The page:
Karen Berger, PharmD, Medical Writer
COVID-19 is a pandemic that has brought a lot of devastation
to the world. People are losing jobs, living in isolation, and worried about how to pay the bills. Those who were receiving treatment for opioid addiction now may not be able to get the same level of care, if they can get any care at all.
All over the country, we are seeing reports of an increased
number of opioid-related deaths. Queens District Attorney Melinda Katz warned,
“We are living
through extraordinary times…We are fighting battles no one would have expected, but still we push forward with hope and unrelenting resolve to succeed. Unfortunately, the coronavirus pandemic has made the opioid epidemic even worse for those fighting for
their sobriety.” The New York State Office of Alcoholism and Substance Abuse Services (OASAS) has updated outpatient treatment programs to utilize telehealth services when possible, and to give guidance on in-person interactions. Also, OASAS and the Department
of Health have started a methadone delivery program for patients with COVID-19. New York residents can find additional resources
New Jersey Attorney
announced a new administrative order that healthcare providers must prescribe Narcan (naloxone) to patients who take high doses of opioids, or who take opioids along with benzodiazepines (such as Xanax). These patients are at even higher risk for an overdose.
Experts have said
that in the past few months, there have been increased calls to addiction helplines, and an increase in alcohol use, drug overdose, and relapse rates. Many overdose victims are reluctant to go to the hospital, because of COVID-19. “When movement is impeded
and people are confined, it creates depression and anxiety,” said Debra L. Wentz, president of the New Jersey Association of Mental Health and Addiction Agencies. “To treat those uncomfortable feelings, people who have turned to drugs before — as well as people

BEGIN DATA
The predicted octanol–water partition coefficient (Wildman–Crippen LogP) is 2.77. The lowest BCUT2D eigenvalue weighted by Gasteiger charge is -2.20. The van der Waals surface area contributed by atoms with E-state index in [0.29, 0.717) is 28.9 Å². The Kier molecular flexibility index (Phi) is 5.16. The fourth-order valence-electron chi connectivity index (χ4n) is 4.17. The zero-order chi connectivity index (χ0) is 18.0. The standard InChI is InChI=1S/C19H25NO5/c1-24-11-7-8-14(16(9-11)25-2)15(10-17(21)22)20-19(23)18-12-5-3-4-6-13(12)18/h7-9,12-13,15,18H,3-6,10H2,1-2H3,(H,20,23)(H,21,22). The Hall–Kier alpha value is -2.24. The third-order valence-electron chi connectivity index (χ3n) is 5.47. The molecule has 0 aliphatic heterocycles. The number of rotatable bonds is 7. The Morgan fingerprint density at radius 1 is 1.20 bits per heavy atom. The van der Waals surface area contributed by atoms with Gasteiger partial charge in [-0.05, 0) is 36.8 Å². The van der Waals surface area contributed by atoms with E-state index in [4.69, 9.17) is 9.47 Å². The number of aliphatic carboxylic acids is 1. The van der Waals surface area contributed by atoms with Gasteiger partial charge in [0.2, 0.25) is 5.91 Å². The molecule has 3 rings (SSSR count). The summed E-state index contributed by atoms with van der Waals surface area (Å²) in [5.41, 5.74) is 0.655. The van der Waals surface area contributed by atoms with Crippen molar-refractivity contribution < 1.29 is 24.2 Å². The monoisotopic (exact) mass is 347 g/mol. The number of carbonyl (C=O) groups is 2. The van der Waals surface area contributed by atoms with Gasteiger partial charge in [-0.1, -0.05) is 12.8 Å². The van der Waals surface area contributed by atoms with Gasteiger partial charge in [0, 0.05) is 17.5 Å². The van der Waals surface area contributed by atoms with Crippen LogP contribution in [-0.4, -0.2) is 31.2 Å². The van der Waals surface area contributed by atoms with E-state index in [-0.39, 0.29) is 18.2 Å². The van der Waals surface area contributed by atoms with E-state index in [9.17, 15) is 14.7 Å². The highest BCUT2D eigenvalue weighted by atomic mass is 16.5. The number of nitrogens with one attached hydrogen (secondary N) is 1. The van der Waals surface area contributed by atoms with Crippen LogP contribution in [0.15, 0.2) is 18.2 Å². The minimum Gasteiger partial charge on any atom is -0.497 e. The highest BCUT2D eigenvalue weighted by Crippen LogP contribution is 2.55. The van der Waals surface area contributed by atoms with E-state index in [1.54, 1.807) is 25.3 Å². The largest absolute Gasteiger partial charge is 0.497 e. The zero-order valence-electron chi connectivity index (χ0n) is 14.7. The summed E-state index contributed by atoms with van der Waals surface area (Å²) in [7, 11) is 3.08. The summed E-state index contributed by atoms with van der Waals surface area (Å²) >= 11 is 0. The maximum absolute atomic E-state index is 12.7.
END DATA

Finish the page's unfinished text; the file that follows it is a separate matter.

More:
who maybe have never turned to drugs — are more likely to use them.”
The American Medical
Association (AMA) issued a brief
stating their concern about opioid-related mortality, as at least 30 states have reported an increase in overdose. The AMA urges governors and state legislators to take action, by eliminating barriers to patients obtaining prescriptions and increasing access
to telemedicine services. You can read each state’s report here.
If you are experiencing issues with substance abuse, help
is available. Throughout the pandemic you can reach out to your mental health professionals through
if you can’t get to the office. Or, call the SAMHSA (Substance Abuse and Mental Health Services Administration) National Helpline at 1800-662-HELP. They can provide referrals to local treatment centers, support groups, and community-based organizations.
we are working to combat the opioid epidemic through the use of a Wapp that provides new and current users of medical cannabis an Eco-friendly -system.
What does that mean? A patient can take assessment for
depression (php-9), PTSD, Anxiety (GAD-7), and opioid dependence or abuse (RODS). Then a patient engages our interactive “canna-measure” which highlight efficacy of strain and builds a treatment plan and assisted with developing a claim for insurances. We
connect the patient with a Prescriber for a Medicinal Cannabis for certification. Then we connect the patient with a dispensary that has the patients preferred strain. Finally, we allow insurance companies to view patients positive results.
Medical cannabis is a safe and natural alternative to opioids,
helping with pain (and many other medical conditions such as anxiety, PTSD, and Crohn’s disease) without the risk of overdose that is inherent with addictive opioids. Check out our
which brings the ultimate medical cannabis experience, saving you time and money!
We believe medical cannabis should be covered by insurance.
our petition to get medical cannabis covered
MyCureAll also offers a wide selection of CBD oils and
other CBD products. Check out our Shopify